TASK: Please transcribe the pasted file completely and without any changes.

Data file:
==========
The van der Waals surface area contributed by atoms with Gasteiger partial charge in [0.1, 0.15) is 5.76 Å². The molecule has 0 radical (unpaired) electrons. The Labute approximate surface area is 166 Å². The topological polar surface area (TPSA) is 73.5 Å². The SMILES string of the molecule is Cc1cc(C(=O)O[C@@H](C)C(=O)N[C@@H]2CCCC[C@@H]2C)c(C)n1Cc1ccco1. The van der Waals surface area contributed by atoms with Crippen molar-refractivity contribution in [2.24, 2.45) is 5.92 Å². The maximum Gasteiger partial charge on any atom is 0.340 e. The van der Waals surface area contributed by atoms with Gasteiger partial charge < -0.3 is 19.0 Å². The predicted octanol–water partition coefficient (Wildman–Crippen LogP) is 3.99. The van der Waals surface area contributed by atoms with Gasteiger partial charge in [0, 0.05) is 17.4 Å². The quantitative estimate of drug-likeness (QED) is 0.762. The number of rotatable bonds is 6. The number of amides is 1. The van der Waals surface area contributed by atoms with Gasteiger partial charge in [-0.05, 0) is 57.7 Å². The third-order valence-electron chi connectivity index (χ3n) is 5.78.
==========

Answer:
The van der Waals surface area contributed by atoms with Gasteiger partial charge in [0.1, 0.15) is 5.76 Å². The molecule has 0 radical (unpaired) electrons. The Labute approximate surface area is 166 Å². The topological polar surface area (TPSA) is 73.5 Å². The SMILES string of the molecule is Cc1cc(C(=O)O[C@@H](C)C(=O)N[C@@H]2CCCC[C@@H]2C)c(C)n1Cc1ccco1. The van der Waals surface area contributed by atoms with Crippen molar-refractivity contribution in [2.24, 2.45) is 5.92 Å². The maximum Gasteiger partial charge on any atom is 0.340 e. The van der Waals surface area contributed by atoms with Gasteiger partial charge < -0.3 is 19.0 Å². The predicted octanol–water partition coefficient (Wildman–Crippen LogP) is 3.99. The van der Waals surface area contributed by atoms with Gasteiger partial charge in [0, 0.05) is 17.4 Å². The quantitative estimate of drug-likeness (QED) is 0.762. The number of rotatable bonds is 6. The number of amides is 1. The van der Waals surface area contributed by atoms with Gasteiger partial charge in [-0.05, 0) is 57.7 Å². The third-order valence-electron chi connectivity index (χ3n) is 5.78.